So Thursday we got a big medical supply shipment. They delivered replacement tubing, lines, dialysis solution, masks, hand soap, sanitizer, face masks, gauze, syringes...the list goes on. We cleaned off some of the basement shelving to prepare. This is kind of what I was expecting:
This is what we actually got!!!!!!!!!
I mean really!
(Doesn't Anthony put it in perspective?!)
Where do other people put this stuff!? What if we didn't have a basement? What if we had to put this in our house somewhere? And he has to order every month...and get a monthly supply each time. So because of the timing of his order he actually has to order again next week and get more boxes in 2 weeks!! Wow!
When I got home and saw it my eyes must've been as big as saucers. "We'll find a better place to put it. We'll organize it more. It won't have to sit right here forever. Some of this is going to go back, I won't use all this stuff," Anthony greeted me at the car. And this is just what's downstairs.
This is our set up in the bedroom:
This is on Anthony's side of the bed, obviously. The machine on top is what he'll be hooked up to. You can see some of the tubing and lines that Anthony will use hooked up. His first bag of Dextrose solution is laying on top of the machine, and the second bag is hanging on the side. There is also a drain line that runs the length of the bedroom and into the toilet. He'll do this overnight tonight, Saturday, for the first time. It takes about 10-15 minutes just to get the machine primed and ready. Now all he'll have to do is hook himself up when he goes to bed. He got a shorter tube for his stomach so he doesn't have quite so much tubing hanging around. It's now a 6 inch connector that he's wearing. He seems to like it better.
Anthony will dialyze for 8 hours tonight. He'll have 5 exchanges over the course of those nine hours. He'll have about an hour of 'dwell' time each exchange. So basically here's how it works. An "exchange" is a full cycle. The machine fills up his peritoneal cavity with about 1400 mL of the Dextrose solution. He will then 'dwell' for about an hour and 15 minutes. In other words, it'll hang out in there doing its thing and cleaning out the toxins for 75 minutes. The machine will then automatically drain the toxin-filled solution from his abdomen and it will be carried to the toilet through the drain line. That's one full exchange. Once he's drained it will automatically fill him up again. This cycle process will continue all night until all five exchanges have taken place. He's trying to time it so that he can get up and unhook and clean everything up and out of the floor before Lincoln gets up. There's no way he will understand why he can't play with the tubing or pull it out of the floor.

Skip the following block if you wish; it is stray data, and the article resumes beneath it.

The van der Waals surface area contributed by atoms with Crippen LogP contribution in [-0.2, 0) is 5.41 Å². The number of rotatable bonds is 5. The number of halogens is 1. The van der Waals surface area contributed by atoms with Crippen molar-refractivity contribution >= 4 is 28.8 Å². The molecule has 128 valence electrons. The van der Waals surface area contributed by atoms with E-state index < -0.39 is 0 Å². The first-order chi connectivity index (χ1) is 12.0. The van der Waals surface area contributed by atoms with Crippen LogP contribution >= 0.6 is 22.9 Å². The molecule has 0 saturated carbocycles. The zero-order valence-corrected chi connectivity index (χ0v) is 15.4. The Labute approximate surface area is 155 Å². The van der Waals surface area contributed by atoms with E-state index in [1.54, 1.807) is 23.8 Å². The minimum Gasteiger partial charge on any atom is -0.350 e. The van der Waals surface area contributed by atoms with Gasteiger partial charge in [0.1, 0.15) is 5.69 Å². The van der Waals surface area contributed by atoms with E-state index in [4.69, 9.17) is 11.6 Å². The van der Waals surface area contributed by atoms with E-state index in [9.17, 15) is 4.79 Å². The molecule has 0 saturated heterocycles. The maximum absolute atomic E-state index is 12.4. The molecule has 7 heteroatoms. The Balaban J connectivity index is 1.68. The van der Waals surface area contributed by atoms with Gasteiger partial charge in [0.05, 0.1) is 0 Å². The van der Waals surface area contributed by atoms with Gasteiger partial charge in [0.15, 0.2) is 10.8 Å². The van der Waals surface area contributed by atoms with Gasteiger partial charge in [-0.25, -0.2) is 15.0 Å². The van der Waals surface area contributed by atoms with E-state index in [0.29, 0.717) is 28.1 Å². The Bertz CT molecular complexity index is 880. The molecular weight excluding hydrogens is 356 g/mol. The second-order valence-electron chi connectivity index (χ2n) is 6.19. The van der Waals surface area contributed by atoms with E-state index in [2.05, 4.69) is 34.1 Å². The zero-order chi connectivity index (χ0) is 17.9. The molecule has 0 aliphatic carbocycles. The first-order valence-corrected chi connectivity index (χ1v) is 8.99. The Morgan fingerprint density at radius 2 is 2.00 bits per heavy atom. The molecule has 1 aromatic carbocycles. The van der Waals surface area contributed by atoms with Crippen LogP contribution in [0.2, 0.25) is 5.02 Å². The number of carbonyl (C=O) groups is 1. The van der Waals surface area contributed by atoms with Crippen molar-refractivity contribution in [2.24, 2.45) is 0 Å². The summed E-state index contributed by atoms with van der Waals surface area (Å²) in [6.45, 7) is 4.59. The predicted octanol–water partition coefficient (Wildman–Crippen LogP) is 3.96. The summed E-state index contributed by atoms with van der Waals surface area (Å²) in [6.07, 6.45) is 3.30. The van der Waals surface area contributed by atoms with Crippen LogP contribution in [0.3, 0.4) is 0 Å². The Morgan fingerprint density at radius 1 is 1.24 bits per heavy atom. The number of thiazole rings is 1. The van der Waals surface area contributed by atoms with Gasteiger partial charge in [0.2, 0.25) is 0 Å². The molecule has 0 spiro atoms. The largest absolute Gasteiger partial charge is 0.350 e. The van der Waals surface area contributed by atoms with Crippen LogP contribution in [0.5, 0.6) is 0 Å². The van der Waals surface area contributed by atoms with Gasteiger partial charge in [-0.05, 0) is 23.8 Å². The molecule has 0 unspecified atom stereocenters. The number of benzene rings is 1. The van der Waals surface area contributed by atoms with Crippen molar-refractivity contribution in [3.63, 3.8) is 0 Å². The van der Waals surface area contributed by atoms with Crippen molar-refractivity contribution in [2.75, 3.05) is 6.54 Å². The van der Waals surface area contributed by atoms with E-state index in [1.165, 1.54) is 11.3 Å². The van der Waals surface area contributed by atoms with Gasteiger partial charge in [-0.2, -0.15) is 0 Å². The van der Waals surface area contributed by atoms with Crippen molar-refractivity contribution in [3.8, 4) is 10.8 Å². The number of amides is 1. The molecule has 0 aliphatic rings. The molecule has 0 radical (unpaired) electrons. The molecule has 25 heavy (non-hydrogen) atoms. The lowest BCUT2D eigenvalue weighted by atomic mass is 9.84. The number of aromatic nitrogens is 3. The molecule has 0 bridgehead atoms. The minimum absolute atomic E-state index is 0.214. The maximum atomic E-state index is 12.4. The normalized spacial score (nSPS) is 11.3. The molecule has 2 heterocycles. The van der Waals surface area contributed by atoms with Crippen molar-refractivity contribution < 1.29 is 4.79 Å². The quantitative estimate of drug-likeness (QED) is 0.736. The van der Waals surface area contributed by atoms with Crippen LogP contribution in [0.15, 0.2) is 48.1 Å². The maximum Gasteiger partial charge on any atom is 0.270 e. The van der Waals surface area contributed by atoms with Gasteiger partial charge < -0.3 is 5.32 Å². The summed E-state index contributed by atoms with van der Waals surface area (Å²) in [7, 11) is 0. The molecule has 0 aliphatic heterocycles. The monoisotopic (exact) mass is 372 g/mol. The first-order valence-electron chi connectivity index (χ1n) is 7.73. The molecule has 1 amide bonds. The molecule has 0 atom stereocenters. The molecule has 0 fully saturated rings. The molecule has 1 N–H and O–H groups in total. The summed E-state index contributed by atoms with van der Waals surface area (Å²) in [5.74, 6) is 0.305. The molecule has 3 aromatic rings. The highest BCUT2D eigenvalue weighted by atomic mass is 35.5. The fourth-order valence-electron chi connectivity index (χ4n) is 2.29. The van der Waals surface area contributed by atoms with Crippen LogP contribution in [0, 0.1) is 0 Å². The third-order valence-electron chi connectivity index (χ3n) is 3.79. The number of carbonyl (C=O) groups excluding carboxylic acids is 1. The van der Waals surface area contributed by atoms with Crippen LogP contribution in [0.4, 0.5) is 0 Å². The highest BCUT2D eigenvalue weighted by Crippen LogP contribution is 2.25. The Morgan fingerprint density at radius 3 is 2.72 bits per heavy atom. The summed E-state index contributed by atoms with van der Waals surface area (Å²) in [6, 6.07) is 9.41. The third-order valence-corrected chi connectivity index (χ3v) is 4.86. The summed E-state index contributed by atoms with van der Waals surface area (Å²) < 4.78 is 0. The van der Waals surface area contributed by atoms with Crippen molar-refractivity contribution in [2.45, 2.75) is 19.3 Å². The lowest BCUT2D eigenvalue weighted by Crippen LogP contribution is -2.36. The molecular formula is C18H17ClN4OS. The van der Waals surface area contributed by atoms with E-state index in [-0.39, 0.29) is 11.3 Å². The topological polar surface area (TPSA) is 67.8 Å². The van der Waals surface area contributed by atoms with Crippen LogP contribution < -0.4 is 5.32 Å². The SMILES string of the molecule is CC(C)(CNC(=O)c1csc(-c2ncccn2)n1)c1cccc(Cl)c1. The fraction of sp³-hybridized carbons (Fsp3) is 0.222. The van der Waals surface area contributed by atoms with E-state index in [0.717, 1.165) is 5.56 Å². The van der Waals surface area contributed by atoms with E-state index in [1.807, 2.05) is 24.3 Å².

He's less tired with the peritoneal dialysis. It's a different process and doesn't involve his blood like hemo dialysis. He already feels better. He said he can tell a difference with his bones and joints in particular. He felt like an old man at 33 with hip and knee trouble. Once he started dialysis he noticed a quick change there. The other very noticeable positive so far has been the sleeping. He's definitely sleeping better, longer, and having less trouble falling asleep. For someone who hasn't slept well in his whole life, or at least as long as I've known him, that makes your world different.
We're both hoping and praying that the noises the machine makes won't be significant and we'll be able to sleep well through them. I know it'll just be something to get used to...like noises on vacation. I'm sure it won't take long for us to get used to it so that we don't really hear it at all.
On a more fun note..Lincoln found this precious costume in his closet last week and just HAD to put it on! He was soo soo cute "swimming" around the house. Could this be a sneak peak of Halloween?!